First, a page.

The market share price of a listed public company represents the portfolio interest price. That is to say, the price an investor is prepared to buy or sell a small parcel of shares, typically less than 5% of the company.
In takeovers of listed companies, an acquirer is sometimes observed offering a premium above the market share price.
On this basis, some business valuers assume that the Equity Risk Premium and listed stock prices reflect minority interests and so a premium for control should be applied when valuing a controlling stake.
These are the views of a few experts:
According to Trugman (1)
“The ERP does not represent a minority or control position. I continue to see valuation reports that state because the rates of return come from the public market, the results are on a minority basis. This has been a consistent error by those uninitiated in the ﬁeld of business valuation.”
According to Duff and Phelps (1)
“Some valuation analysts argue that the income approach always produces a publicly-traded minority basis of value because the capital asset pricing model and the build-up method develop discount and capitalization rates from minority transaction data in the public markets. This is not correct.”, “There is little or no difference in the rate of return that most investors require for investing in a public, freely tradable minority interest versus a controlling interest”
According to Pratt (2):
“More than anything else, when the cost of capital is used in the context of valuation, the question of whether the result of discounting or capitalizing represents a minority or a control value depends primarily on the nature of the cash flows being discounted or capitalized rather than on the discount or capitalization rate”, (2, page 151)
“Generally speaking, investors will not accept a lower expected rate of return for purchase of a controlling interest than for purchase of a minority interest. Control buyers pay premiums because they expect to do something to increase the cash flows, not because they are willing to accept a lower expected rate of return.” (2, page 153)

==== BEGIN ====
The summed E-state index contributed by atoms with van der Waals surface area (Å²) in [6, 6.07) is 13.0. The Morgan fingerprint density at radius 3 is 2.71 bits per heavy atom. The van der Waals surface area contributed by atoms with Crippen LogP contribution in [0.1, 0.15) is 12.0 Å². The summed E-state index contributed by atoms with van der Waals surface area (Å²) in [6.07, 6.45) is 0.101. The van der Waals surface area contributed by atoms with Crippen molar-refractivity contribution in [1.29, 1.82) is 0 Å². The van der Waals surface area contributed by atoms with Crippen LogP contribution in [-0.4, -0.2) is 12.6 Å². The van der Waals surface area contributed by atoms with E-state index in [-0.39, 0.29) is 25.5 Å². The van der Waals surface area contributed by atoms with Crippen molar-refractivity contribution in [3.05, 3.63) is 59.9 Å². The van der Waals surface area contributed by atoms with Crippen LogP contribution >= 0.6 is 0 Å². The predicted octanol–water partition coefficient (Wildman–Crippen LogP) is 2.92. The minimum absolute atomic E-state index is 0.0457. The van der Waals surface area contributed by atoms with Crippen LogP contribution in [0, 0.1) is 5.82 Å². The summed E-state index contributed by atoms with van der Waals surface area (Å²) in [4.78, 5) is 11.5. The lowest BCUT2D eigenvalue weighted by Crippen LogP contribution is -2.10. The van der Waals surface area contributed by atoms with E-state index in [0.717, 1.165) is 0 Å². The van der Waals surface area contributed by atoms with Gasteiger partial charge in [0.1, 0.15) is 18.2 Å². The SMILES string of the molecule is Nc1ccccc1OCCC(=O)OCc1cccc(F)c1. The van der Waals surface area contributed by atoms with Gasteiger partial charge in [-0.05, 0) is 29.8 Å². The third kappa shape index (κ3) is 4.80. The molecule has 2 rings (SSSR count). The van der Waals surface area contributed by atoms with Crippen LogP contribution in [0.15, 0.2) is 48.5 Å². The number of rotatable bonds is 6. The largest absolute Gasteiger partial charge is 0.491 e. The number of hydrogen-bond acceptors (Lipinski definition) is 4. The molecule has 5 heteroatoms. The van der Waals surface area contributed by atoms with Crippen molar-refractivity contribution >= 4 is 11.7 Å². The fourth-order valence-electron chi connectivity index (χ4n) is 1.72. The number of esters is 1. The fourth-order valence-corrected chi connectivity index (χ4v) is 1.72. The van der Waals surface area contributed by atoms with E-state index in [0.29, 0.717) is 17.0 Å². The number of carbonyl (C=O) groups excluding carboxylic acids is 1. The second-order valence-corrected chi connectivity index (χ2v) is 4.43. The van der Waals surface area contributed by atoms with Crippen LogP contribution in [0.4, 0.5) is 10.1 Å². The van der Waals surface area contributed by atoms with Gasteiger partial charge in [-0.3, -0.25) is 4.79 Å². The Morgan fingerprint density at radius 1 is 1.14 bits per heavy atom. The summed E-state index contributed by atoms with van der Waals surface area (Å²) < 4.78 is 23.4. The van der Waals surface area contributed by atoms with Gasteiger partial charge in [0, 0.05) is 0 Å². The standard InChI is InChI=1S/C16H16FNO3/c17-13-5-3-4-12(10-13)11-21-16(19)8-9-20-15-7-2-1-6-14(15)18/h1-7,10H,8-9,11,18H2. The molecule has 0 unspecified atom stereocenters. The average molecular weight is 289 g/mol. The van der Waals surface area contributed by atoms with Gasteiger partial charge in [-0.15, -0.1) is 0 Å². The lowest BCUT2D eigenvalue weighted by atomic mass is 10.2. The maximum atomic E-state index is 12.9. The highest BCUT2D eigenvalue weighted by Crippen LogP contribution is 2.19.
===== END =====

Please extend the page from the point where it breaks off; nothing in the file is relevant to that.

“If company cash flows are already maximized and the returns are already distributed pro rata to all shareholders, then there may be no difference between a control value and a minority value.”, (2, page 155)
According to Roger Ibbotson (3):
“When you are purchasing a company, you are acquiring the ability to potentially control future cash flows. To acquire this option to exercise control, you must pay a premium. Holding all else constant, it should not impact the discount rate”
And finally according to Eric Nath (4)
“Many valuation analysts believe that public company stocks trade at a “marketable noncontrolling”, or “marketable minority” interest level of value. In my opinion, this is simply not true.”
“Public stocks are non-controlling interests, but they do not trade as if they are. One of the simplest ways to test this assertion is as follows. Next time you are buying or selling public stocks, stop and ask yourself if you have adequately discounted the price because you personally were not able to appoint management, change the board of directors, set operational or strategic policy, change the course of the business, liquidate, dissolve, sell out, etc., etc., etc.”
“This basic mental exercise should suffice to illustrate how ludicrous it is to regard publicly-traded guideline company prices as reflecting “marketable minority” or “non-controlling” levels of value”
1. Gary Trugman, Understanding Business Valuation — a practical guide to valuing small to medium businesses (2018)
2. Shannon Pratt, Cost of Capital — Estimation and Applications (2002), Wiley & Sons
3. Roger Ibbotson, Ibbotson Associates Cost of Capital Workshop, Chapter 1, p 12
4. Eric Nath, Views on Control Premiums (2013), American Society of Appraisers (2013)
Simon Cook is a Chartered Accountant Accredited Business Valuer and Accredited Forensic Accountant.